It starts with my iPad mini and the BaM Video Delay app. The app takes in video from either the forward or rear facing camera and allows you to watch a delayed video stream from it. You can set the delay to whatever you like. I’ll admit, I’m still learning the ins and outs of BaM, but it’s pretty easy to use and suits the purpose.

The most basic way to use video delay in this fashion is to put the tablet on a tripod. You can then have the players go to it after a rep to watch the replay. The more advanced approach is to send the video feed to a bigger screen that would be easy to see. That is what I’ve done.

In our main gym at Svedala there was a projection screen on one wall that we could send the video to so everyone can look at it without having to come off the court. To get the video there, we had to send it to the video projector via a VGA cable input located near the stands. It’s conceptually similar to running the video to a TV or monitor. You have to get the feed to a device which plus into the output system, or sends it there wirelessly if that is an option.

The solution I put together was to stream the video from the iPad to an Apple TV device. It accepts a mirroring feed from the tablet via either wifi or bluetooth. The Apple TV has an HDMI output, which can then be plugged in to most modern TVs and monitors. As I noted, though, the gym projector only takes a VGA feed, so I needed aย HDMI to VGA adapter to convert the signal to get it to the projector. Having the video feed transmitted to the projection system allowed me to put the camera anywhere I like, and to move it around as needed.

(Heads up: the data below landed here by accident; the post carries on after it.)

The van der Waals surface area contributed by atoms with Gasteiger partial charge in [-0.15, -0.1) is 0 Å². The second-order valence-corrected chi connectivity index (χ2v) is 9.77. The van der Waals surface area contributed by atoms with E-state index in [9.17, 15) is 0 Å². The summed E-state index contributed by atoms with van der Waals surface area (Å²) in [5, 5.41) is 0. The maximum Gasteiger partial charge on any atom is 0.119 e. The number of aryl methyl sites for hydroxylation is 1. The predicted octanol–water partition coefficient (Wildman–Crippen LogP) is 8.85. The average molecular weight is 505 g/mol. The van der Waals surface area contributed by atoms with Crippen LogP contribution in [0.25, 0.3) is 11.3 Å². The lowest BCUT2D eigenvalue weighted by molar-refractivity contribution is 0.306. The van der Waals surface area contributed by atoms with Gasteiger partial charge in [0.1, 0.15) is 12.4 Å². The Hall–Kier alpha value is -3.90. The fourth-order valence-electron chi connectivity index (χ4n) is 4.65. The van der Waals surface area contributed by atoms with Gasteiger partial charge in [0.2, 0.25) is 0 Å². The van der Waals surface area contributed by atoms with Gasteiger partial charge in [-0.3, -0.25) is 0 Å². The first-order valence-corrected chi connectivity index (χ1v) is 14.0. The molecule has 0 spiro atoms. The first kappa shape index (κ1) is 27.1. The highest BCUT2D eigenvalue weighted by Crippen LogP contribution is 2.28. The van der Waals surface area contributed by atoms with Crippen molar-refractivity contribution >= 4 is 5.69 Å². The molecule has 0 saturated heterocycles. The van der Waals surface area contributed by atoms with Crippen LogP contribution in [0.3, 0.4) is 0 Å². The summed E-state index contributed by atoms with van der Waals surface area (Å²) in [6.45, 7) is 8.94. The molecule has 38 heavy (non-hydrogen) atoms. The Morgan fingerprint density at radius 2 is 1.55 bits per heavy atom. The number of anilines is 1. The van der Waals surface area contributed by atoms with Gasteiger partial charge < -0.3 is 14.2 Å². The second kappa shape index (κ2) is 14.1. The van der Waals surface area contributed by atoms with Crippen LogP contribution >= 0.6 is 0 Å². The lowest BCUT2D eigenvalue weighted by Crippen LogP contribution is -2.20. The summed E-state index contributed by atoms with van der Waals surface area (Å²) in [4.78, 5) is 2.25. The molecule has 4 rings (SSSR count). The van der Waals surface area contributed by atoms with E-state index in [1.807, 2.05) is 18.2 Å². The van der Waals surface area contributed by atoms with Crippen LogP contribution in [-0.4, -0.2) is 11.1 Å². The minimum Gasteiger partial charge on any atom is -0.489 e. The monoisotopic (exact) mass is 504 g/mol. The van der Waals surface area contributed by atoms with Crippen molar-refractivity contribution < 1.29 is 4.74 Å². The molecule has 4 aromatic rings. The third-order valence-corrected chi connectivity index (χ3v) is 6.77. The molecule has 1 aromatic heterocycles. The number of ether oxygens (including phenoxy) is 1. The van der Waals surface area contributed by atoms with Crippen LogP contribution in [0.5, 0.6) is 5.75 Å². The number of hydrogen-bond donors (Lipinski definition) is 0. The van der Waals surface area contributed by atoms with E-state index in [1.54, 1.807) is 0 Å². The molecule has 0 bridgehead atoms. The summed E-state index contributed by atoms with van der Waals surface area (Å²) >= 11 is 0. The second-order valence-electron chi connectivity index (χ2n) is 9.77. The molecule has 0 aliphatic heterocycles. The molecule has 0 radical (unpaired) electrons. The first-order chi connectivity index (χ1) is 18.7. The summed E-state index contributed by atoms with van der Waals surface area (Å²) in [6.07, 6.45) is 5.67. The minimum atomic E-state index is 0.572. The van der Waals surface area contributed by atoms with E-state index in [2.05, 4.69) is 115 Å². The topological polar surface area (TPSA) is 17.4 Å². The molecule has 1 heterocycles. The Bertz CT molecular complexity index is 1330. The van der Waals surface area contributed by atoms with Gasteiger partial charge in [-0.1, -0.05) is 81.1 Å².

Of course there is always the question of where to put the camera – both for angles and equipment safety. A standard tripod is one option. I have found, however, that one of the flexible tripod provides more options in terms of placement. Using a tripod requires a mount for the iPod.

At MSU we did not have a drop-down screen. Instead, we got a 100″ projection screen, like this one. We combined it with a projector on a mobile stand with an extension cord. That let us put the screen just about anywhere in the gym we wanted.

Here’s the tricky bit.

In the gyms at both Svedala and MSU we ran up against issues using the Wifi. The networks were not open to mobile device to mobile device (e.g. iPad to Apple TV). Blue Tooth connectivity between devices was the option we went with at Svedala. At MSU, though, we opted for linking everything up to our own wireless router. It made for a much better signal and range than Blue Tooth.

This is not the perfect system by any stretch. For one thing, I’d love a somewhat better camera with more options in terms of zoom. We make do with the resources available, though.